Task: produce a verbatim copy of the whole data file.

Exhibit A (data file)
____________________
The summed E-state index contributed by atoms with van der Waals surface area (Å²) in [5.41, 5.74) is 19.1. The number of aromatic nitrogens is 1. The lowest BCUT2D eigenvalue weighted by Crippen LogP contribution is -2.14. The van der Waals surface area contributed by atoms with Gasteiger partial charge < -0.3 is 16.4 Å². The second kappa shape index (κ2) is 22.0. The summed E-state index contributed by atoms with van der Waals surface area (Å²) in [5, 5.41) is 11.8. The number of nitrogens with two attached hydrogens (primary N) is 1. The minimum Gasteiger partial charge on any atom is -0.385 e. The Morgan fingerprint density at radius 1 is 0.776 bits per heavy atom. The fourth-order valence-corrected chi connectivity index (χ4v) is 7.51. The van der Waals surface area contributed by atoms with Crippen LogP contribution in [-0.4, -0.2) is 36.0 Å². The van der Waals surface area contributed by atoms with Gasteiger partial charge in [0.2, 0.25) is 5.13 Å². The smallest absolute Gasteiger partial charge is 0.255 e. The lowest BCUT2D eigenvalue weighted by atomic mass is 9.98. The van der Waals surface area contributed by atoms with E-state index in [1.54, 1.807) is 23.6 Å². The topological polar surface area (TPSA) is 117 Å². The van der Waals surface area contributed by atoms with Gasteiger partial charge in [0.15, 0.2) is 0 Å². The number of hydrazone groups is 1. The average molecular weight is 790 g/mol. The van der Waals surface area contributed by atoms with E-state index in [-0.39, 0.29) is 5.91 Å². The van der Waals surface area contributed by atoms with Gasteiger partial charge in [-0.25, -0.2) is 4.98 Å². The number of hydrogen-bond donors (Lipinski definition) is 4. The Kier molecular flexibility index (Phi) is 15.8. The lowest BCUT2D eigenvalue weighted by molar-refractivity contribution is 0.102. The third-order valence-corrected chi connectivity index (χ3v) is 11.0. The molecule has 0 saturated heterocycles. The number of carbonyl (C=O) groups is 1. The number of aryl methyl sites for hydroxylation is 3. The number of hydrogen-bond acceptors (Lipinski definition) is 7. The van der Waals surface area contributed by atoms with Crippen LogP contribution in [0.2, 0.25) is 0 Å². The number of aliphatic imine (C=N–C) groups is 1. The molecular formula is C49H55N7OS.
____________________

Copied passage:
The summed E-state index contributed by atoms with van der Waals surface area (Å²) in [5.41, 5.74) is 19.1. The number of aromatic nitrogens is 1. The lowest BCUT2D eigenvalue weighted by Crippen LogP contribution is -2.14. The van der Waals surface area contributed by atoms with Gasteiger partial charge < -0.3 is 16.4 Å². The second kappa shape index (κ2) is 22.0. The summed E-state index contributed by atoms with van der Waals surface area (Å²) in [5, 5.41) is 11.8. The number of nitrogens with two attached hydrogens (primary N) is 1. The minimum Gasteiger partial charge on any atom is -0.385 e. The Morgan fingerprint density at radius 1 is 0.776 bits per heavy atom. The fourth-order valence-corrected chi connectivity index (χ4v) is 7.51. The van der Waals surface area contributed by atoms with Crippen LogP contribution in [-0.4, -0.2) is 36.0 Å². The van der Waals surface area contributed by atoms with Gasteiger partial charge in [0.2, 0.25) is 5.13 Å². The smallest absolute Gasteiger partial charge is 0.255 e. The lowest BCUT2D eigenvalue weighted by atomic mass is 9.98. The van der Waals surface area contributed by atoms with E-state index in [1.54, 1.807) is 23.6 Å². The topological polar surface area (TPSA) is 117 Å². The van der Waals surface area contributed by atoms with Gasteiger partial charge in [0.15, 0.2) is 0 Å². The number of hydrazone groups is 1. The average molecular weight is 790 g/mol. The van der Waals surface area contributed by atoms with E-state index in [-0.39, 0.29) is 5.91 Å². The van der Waals surface area contributed by atoms with Gasteiger partial charge in [-0.25, -0.2) is 4.98 Å². The number of hydrogen-bond donors (Lipinski definition) is 4. The Kier molecular flexibility index (Phi) is 15.8. The lowest BCUT2D eigenvalue weighted by molar-refractivity contribution is 0.102. The third-order valence-corrected chi connectivity index (χ3v) is 11.0. The molecule has 0 saturated heterocycles. The number of carbonyl (C=O) groups is 1. The number of aryl methyl sites for hydroxylation is 3. The number of hydrogen-bond acceptors (Lipinski definition) is 7. The van der Waals surface area contributed by atoms with Crippen LogP contribution in [0.2, 0.25) is 0 Å². The number of aliphatic imine (C=N–C) groups is 1. The molecular formula is C49H55N7OS.